Today’s guest post is by the ever-popular anonymous.
You’ll just have to trust me when I tell you that anonymous has a world of experience traveling around the south of France. He/She has wisely chosen to write about one of the best festivals in the region, the Fete de L’Oranger in Le Bar sur Loup. Enjoy….
Le Bar sur Loup
Le Stuff has carelessly and foolishly revealed the name of one of the few remaining hill towns, as yet untouched by tourist hands, that hovers still high above the French Riviera.
At first I feared hoards of individuals bearing fanny packs and Flips would, upon receiving this intelligence, launch a destructive invasion leaving tacky detritus in their wake.
However, subscribers to Le Stuff Continue reading
Today’s guest post by Rick Dominick is all about one of the world’s greatest sporting events, The French Open. Rick attended the tournament in 2007 and gleaned some helpful tips that will make any tennis junkie’s trip to the red clay of Roland Garros easier and more fun.
Le Stuff’s Definitive Guide to Enjoying the French Open
The 2010 French Open is underway and you, like the rest of us, wish you were there. And for good reasons; it’s the only major tournament played on clay, the tournament is held in an elegant neighborhood in Paris, and for tennis lovers, the points on “terre battue” are long and hard-fought. If you are considering making the trip in 2011, here are our suggestions for making it a great adventure.
1) Plan to attend the tournament during the first week of competition.
Week 1 is the best time to see all the top players. The grandstand courts host the premier matches while the grounds courts host everyone else. You may want to watch Federer or Serena compete on the Phillipe Chartrier or Suzanne Lenglen stadium courts but hardcore tennis lovers will want to scour the grounds courts for their favorite players. The heavy, red clay makes for long, carefully crafted points and matches. Sit within a couple of feet of the players on the smaller courts and enjoy the fine competition.
Get up close and personal on the grounds courts
2) Book your trip in advance and get tournament tickets through the http://www.rolandgarros.com website.
If you want stadium tickets sign up for tickets in January or February. You’ll be notified once the lottery for tickets is completed. Re-seller tickets on the internet and scalped tickets are available closer to tournament time but tend to be expensive. Grounds tickets can be purchased Continue reading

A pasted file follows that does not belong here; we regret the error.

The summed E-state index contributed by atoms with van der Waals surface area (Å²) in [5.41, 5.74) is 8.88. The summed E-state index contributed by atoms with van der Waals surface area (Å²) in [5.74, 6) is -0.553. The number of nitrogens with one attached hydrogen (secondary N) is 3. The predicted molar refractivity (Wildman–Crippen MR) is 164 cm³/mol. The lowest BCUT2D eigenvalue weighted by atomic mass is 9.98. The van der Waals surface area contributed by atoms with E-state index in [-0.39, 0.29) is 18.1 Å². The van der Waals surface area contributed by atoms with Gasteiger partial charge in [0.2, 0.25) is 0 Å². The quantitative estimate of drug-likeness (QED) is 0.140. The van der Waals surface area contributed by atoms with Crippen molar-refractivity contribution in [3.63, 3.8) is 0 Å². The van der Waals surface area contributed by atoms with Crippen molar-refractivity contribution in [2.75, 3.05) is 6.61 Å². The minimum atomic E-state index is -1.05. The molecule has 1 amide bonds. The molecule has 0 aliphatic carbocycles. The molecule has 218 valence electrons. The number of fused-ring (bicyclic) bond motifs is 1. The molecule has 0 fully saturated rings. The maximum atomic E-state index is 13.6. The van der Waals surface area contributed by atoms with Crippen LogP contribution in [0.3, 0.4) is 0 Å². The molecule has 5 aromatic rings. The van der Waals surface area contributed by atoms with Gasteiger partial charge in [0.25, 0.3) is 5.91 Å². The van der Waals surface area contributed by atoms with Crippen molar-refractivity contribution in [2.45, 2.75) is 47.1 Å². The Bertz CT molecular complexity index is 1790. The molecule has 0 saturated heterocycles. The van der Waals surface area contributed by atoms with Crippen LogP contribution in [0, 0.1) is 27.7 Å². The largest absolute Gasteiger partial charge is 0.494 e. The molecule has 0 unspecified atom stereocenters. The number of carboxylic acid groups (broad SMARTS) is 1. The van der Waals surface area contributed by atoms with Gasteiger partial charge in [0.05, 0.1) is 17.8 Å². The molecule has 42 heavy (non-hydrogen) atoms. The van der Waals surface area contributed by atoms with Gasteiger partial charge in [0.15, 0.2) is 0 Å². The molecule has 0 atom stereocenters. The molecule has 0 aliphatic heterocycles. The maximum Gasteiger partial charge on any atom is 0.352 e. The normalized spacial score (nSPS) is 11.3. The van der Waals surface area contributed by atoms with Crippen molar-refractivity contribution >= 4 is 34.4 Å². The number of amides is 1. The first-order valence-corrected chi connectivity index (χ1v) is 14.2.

Alec Harvey, Features Editor for The Birmingham News, has been kind enough to submit Le Stuff”s very first Guest Post. For those of you who are regular Le Stuff readers, you may remember I posted a story in July about the, um, transmission problems Alec encountered early on during a Spring 2007 trip to France. I really do hate to mention it again, but honestly it’s just too difficult for me to let it go.
So thanks Alec for your contribution, and I very much look forward to our next adventure. I encourage everyone to pick up a copy of The Birmingham News, one of the nation’s most respected newspapers, and to check out City Scene, found in the Entertainment section every Friday. There’s no better way for hipsters like you and me to get a handle on the goings on in The Magic City. Finally, “Alec Harvey’s blog and column” (does this guy ever sleep?) can be read at http://blog.al.com/aharvey.
Two years ago, I fell in love with France .
I had visited Paris the summer after I graduated from college, and I probably fell in love then, too, but the nearly 25 years that had passed had dimmed that affection. What remained were memories of good food and a little too much good wine, but not much about the people and places I encountered.
This time, I don’t expect the love affair to end. Visiting the countryside of France is much different from the hustle and bustle of one of the world’s greatest cities. The villages have a quaintness that Paris can never duplicate, and their charm – and that of the people that inhabit them – is not likely to fade.
If you’re planning a trip to the South of France Continue reading